BC: We’re stuck on the intervention model, but we probably should look more at a rehabilitation model. It would be more of a multidisciplinary approach. I think it would be exciting to establish a few major centers around the country where teams of like-minded professionals from different specialties would stick with the patients for the infectious disease specialist, a psychologist, a psychiatrist, physical therapy, occupational therapy, educational specialist and so on. You could tailor each patient’s intervention to each patient’s profile and their subtype.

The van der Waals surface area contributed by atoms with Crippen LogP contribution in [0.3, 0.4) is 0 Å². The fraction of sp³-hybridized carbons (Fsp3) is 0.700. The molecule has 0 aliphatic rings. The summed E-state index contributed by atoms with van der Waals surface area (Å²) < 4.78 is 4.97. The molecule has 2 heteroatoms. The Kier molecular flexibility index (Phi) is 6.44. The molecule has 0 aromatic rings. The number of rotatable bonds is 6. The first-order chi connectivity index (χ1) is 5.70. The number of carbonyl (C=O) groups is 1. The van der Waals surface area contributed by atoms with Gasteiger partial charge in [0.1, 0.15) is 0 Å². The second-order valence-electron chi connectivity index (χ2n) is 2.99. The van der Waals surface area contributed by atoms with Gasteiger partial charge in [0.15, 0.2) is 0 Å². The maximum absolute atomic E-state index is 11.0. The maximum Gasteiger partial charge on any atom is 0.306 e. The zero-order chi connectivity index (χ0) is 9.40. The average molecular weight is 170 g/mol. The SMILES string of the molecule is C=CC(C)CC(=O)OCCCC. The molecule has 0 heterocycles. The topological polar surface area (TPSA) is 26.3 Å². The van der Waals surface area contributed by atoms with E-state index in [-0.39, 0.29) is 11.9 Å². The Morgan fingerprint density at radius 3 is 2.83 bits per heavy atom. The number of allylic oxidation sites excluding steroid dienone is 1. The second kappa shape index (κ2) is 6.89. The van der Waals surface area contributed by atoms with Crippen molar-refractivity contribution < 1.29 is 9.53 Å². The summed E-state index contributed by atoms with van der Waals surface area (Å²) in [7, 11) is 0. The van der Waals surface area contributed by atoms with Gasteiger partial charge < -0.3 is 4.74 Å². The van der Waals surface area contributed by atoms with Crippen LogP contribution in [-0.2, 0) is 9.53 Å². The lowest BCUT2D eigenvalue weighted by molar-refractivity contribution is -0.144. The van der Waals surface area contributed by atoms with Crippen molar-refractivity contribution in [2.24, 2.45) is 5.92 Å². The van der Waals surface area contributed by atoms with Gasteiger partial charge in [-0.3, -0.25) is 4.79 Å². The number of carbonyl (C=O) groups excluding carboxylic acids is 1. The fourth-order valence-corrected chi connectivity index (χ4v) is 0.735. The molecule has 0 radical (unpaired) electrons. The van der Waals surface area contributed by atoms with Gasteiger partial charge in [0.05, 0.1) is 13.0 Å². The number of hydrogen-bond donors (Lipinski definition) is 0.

RM: You’ve gathered a lot of interesting data and brought up interesting questions. What questions do you want to ask next?

BC: We’d really like to get better at this whole issue of subtypes. I think if you can get to that, you’re going to find treatments that are going to be geared to different types of presentations of CFS. That’s really going to be an important step. It’s going to have to be a collaborative project where you’re looking at a host of variables, including a lot of medical evaluation of the primary hypotheses of organic conditions that may contribute. But it’s mandatory that we look at that, too.